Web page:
From George Carlo:
I would like to register a couple of additional comments relative to this latest Swedish review.
”¢ Â Â Â The fundamental problem with this report as well as a number of other similar reports that appear a couple of times yearly is that they are focusing on the wrong types of data to predict human health risks.Â Risks can most efficiently be predicted based on mechanism based in vitro and inÂ vivo studies, clinical observations and conservative risk assessment models.Â Those are the tools used in pre-market testing of potentially dangerous consumer products.Â Had the requirement for pre-market testing of wireless devices not been waived by regulators around the world, these data would have been in hand in time to predict risks and save lives.Â Now, those groups responsible for the breach of public trust are hiding behind these reviews to save their behinds politically.
”¢ Â Â Â The ‘elephant in the room’ is that the human studies that these vested interest review groups are fond of focusing on are after-the-fact data that should appropriately be used to determine whether or not risk predictions were accurate.Â There has never been a public health threat identified early enough for intervention that saved lives based on epidemiological data.Â These studies essentially rely on body counts — a very inefficientÂ basis for public health action.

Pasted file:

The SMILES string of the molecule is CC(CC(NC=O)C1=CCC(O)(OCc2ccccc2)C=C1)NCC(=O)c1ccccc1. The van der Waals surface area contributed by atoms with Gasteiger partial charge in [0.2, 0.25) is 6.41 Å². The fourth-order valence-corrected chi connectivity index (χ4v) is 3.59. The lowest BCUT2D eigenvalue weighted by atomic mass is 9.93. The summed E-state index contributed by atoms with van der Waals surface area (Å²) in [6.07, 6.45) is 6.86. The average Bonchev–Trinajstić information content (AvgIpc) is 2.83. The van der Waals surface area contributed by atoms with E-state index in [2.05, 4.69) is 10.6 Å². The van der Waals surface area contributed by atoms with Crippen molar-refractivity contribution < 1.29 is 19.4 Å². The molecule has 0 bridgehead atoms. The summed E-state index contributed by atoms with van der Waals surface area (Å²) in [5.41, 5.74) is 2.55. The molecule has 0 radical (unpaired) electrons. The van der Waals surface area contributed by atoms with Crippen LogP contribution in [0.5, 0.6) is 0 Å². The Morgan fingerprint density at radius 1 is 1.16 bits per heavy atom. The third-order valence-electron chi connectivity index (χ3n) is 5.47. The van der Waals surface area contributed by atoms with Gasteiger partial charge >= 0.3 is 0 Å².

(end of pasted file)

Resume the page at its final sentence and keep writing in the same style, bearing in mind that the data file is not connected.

”¢ Â Â Â Politically, the industry/lapdog strategy is to trapÂ activist groups into engaging in the debate about the meaning of these studies in terms of proving health effects.Â Â The issue of proving the presence of health effects is relevant only in litigation — and the industry has strategized that framing all of these arguments in terms of cause and effect gives them cover in the litigation which threatens their very existence.Â And that at the expense of not only taxpayers in various countries, but at the expense of countless lives lost that could have been prevented had time efficient intervention steps been offered.
”¢ Â Â Â Thus, the Swedish report is a political compendium masquerading as science.Â Its purpose is to cover the behinds of both government regulators who have not done their jobs and mobile phone industry companies who face serious liability because of their continuous breaches of public trust.Â When these facts are considered,Â we see that theÂ wireless industry and their lapdogÂ groupsÂ are not so strange bedfellows.
G. L. Carlo
Dr. George L. Carlo
Science and Public Policy Institute
1101 Pennsylvania Ave. NW — 7th Floor
Washington, D.C. 20004